Litecoin Price Dips Below $50 Following 11% Decline


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Litecoin price fell 11% on Thursday, reversing much of the coin’s recovery since last week’s market downturn.

Litecoin Price Dips Below $50

August was a record-setting month for the crypto markets, but few top-tier coins matched litecoin’s rate of ascent. Between August 1 and August 31, the litecoin price rose from $43 to $64. This 49% climb took litecoin to an all-time high. Over the next two days, the litecoin price increased an astonishing 44%, eventually peaking at $92.

But then the markets crashed. Bitcoin fell from $4,950 to $2,970, ethereum fell from $390 to $198, and litecoin fell 65% to $32. Over the ensuing days, litecoin managed to claw its way back to $50, a psychologically-important threshold, and it remained close to this level ever since–at least until September 21.

litecoin price
LTC Price Chart from GDAX

The markets began the day relatively stable, but at 14:00 UTC prices began to slide across the board, and litecoin was not immune. By 15:30, the litecoin price had fallen beneath the $50 mark. It continued to decline from there, eventually reaching about $46 at the time of writing for a 24-hour decline of 11%. This retreat reduced the litecoin market cap to just under $2.5 billion, forcing litecoin down to the 6th place in the market cap rankings.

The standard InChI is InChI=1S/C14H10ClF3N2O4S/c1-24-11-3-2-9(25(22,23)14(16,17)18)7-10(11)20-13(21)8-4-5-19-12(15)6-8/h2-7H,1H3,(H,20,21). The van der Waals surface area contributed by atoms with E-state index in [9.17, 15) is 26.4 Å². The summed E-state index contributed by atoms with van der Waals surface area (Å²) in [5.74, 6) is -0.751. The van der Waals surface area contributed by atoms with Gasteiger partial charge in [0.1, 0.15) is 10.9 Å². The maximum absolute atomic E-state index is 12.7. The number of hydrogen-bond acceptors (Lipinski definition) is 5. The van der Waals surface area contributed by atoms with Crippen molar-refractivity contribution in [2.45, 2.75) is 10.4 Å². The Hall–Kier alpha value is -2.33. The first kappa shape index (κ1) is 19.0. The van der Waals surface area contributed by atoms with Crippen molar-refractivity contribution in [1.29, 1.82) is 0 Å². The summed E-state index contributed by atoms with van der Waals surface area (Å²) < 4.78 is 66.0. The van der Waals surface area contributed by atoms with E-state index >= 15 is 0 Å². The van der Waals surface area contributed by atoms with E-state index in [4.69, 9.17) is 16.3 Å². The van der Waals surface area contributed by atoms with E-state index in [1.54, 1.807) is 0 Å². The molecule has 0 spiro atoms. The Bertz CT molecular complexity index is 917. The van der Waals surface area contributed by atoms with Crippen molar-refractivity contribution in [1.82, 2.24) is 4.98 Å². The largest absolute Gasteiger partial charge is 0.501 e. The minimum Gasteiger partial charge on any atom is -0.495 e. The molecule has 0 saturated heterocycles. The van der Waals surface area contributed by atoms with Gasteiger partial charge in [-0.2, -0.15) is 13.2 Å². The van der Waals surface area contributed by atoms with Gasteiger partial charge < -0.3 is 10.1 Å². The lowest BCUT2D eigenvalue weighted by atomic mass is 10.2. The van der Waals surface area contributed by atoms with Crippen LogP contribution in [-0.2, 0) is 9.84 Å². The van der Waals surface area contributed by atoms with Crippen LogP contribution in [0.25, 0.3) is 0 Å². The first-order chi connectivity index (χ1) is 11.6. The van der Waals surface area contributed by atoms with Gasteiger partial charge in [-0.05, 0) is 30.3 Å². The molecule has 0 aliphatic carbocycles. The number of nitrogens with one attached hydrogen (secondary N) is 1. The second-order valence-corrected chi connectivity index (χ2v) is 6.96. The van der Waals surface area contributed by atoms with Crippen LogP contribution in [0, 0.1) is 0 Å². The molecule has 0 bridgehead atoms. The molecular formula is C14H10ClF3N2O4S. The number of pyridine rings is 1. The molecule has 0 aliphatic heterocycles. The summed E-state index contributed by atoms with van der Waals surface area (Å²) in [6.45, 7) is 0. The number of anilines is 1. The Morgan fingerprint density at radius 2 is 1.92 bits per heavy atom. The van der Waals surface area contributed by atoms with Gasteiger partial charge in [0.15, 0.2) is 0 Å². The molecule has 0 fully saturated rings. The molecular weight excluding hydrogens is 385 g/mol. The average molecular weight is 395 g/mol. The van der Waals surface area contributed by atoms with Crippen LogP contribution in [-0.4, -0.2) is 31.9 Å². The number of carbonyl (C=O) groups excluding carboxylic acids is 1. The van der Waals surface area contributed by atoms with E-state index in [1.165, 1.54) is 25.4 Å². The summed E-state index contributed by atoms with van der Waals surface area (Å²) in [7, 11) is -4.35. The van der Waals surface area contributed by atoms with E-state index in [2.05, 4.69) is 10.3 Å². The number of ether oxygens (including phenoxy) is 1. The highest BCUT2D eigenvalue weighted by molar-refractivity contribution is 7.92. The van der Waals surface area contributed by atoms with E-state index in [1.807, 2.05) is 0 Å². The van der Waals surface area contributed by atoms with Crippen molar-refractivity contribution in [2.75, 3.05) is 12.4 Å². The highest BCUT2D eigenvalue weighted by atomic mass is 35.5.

Positive Long-Term Signals

Today’s price decline has little to do with anything inherent to litecoin; rather, the coin just happens to be one of the cryptocurrencies hardest hit by the market’s downward turn. In fact, several events have occurred this week that bode well for litecoin’s long-term prospects.

First, developer Charlie Lee successfully completed on-chain atomic swaps with two different cryptocurrencies: Decred and Vertcoin. While these are not the much-hyped atomic swaps that will be made possible by Lightning Networks, they demonstrate a step forward in the ability to trade coins across blockchains and confirm litecoin’s role as an innovator in the crypto space.

Second, Coinbase announced the addition of litecoin and ethereum to its vault service. By storing coins in the vault rather than keeping them active in the Coinbase wallet, users receive increased security. For many people, Coinbase is their on-ramp into the cryptocurrency ecosystem–the place they obtain and often store their first cryptocurrency holdings. This announcement provides these casual users with a (somewhat more) secure place to store coins until they are ready to move their coins into a self-managed wallet.

Featured image from Shutterstock.

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Josiah is a former ancient and medieval literature teacher. He has been writing about cryptocurrency since 2014, and his work has been cited in Business Insider, NPR, and Yahoo! Finance. He lives in rural North Carolina with his wife and son. Email him directly at josiah.wilmoth(at)